Although Yorkshire-born, I have much affection for Gloucestershire, where I live (or did before they invented the county of Avon), and was pleased that they won the Benson and Hedges Cup, and that they are, as I write, doing well in the championship. Their success is due, above all, to their captain. There have been other factors: an improved team spirit, built gradually, and sometimes painfully, under their previous captain, A. S. Brown, has been one. Brown came to the job after Gloucestershire had been working through captains at a rate of about and and a half a year for nearly a decade. Now, as the club secretary, he can observe with pleasure — he is not by nature a jealous man — the fruits of his care. Then there are two highly talented Pakistani batsmen, who usually score their runs fast, a steady improvement of relatively local players, and a general feeling of a more settled future for the club, now that the Bristol ground, their headquarters, has been guaranteed by an insurance company. We can say all this truly, and more besides, about Gloucestershire as they have played this season, but everyone knows in his heart that it is Procter who has made the difference, and by his leadership as much as his remarkable play. Procter will be thirtyone in September; Barry Richards was thirty-two this month. I first saw these two unknown South African youngsters in 1965, when they tried a season with Gloucestershire second XI. They were, presumably, wondering whether to stay on and qualify (this was before the instant registration of overseas players had been introduced). Procter did rather better at batting, Richards rather better at bowling. At the end of the season they went back to Natal, and if anyone in Gloucestershire realised that two geniuses had departed from our midst, I. do not recall him saying it at the time.
However, the qualification rules were changed, and there was increasing doubt concerning the future of South Africa's Test cricket. A few years, and a few laurels later, they reappeared in county cricket. Richards found a new employer in Hampshire. Procter returned to Gloucestershire. The first news I had of him was from my friend the philosopher Green (D, M., not T. H.) who had also just joined Gloucestershire, from Lancashire. He said, after the pre-season practices, 'This bloke bowls at a hundred miles an hour from extra-cover off the wrong foot'. In the years that followed, Procter was soon established as the fastest bowler in England, one of the best batsmen: as Sobers gently declined, Procter became generally described as 'the best all-rounder in the world': an unprovable assertion, but few disputed it. He played seven times for South Africa, and five times for the Rest of the World against England in that splendid 1970 series.
That series had, I hope it is proper to say, an important effect on Procter's life. He is, by nature, an open-hearted man, the shyness of his first years in England long overcome. But he automatically assumed the traditional attitudes of the kindly, puzzled English-speaking South African towards questions of race. He has said, more than once, how deeply he was impressed by the spirit of the Rest of the World dressingroom in that series, its comradeship, its determination to win. You will remember that this was not an easy time for South African cricketers, for their own scheduled tour that summer had just been, rightly or wrongly, called off. He has never viewed the problems of differing colour in the same way since. The cricket correspondent of The Times recently wrote that Procter would be his choice as captain of the best eleven in the world, and certainly there would be no objections from his players because he happens to be coloured white.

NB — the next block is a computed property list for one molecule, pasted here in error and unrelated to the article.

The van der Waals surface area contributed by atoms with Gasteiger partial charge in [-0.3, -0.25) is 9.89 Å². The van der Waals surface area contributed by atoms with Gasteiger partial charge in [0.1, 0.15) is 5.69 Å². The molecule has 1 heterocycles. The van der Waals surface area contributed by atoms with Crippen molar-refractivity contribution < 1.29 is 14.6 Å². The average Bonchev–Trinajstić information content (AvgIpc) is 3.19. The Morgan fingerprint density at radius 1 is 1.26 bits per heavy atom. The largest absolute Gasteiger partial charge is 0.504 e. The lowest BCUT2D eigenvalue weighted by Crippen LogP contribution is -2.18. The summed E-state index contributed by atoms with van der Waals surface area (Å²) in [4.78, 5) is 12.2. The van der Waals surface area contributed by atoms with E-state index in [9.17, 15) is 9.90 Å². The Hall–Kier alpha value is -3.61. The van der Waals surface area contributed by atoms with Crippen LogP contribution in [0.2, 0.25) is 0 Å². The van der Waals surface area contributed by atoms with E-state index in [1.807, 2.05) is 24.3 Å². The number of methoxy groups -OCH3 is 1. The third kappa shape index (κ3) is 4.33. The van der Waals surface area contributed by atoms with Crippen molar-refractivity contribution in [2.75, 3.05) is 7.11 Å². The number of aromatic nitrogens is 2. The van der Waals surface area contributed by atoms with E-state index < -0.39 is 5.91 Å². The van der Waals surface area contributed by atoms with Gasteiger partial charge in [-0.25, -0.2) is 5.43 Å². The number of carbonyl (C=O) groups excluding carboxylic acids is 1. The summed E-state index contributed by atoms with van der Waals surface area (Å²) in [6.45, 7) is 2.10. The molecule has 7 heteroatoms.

The overseas cricketers who have come over here in the last few years, irrespective of their skins, have usually been popular with the public, accepted and admired by their fellow professionals (while it is true that every overseas player reduces the number of jobs available to Englishmen, it must also be remembered that many English cricketers spend their winters coaching abroad). I can think, however, of no player from overseas who has so completely identified himself with the county of his adoption as Procter has. Well, perhaps Sam Woods with Somerset, but that was in a different world. Procter broke down a couple of seasons ago, after a complicated knee operation, because he would insist on trying to bowl fast at the crisis of a Gillette Cup match. I never thought I would see him bowl fast again, though I expected he would score many more runs, and take wickets with his off-breaks. This he did last season. Now, in command, he has gone back to bowling fast, and looks from the ring as if he is bowling as fast as ever.
Gloucestershire have never won the championship since it became official, though they had some early unofficial wins in the days of Grace. It is astonishing that they have not done better, when you think of the famous players they have had. They won the Gillette Cup under Brown, and now they have won the Benson and Hedges: but the championship is the prize for which every Gloucestershire cricketer yearns, and they know that Procter, whom they accept as one of their own (God bless and preserve that knee) yearns for it too.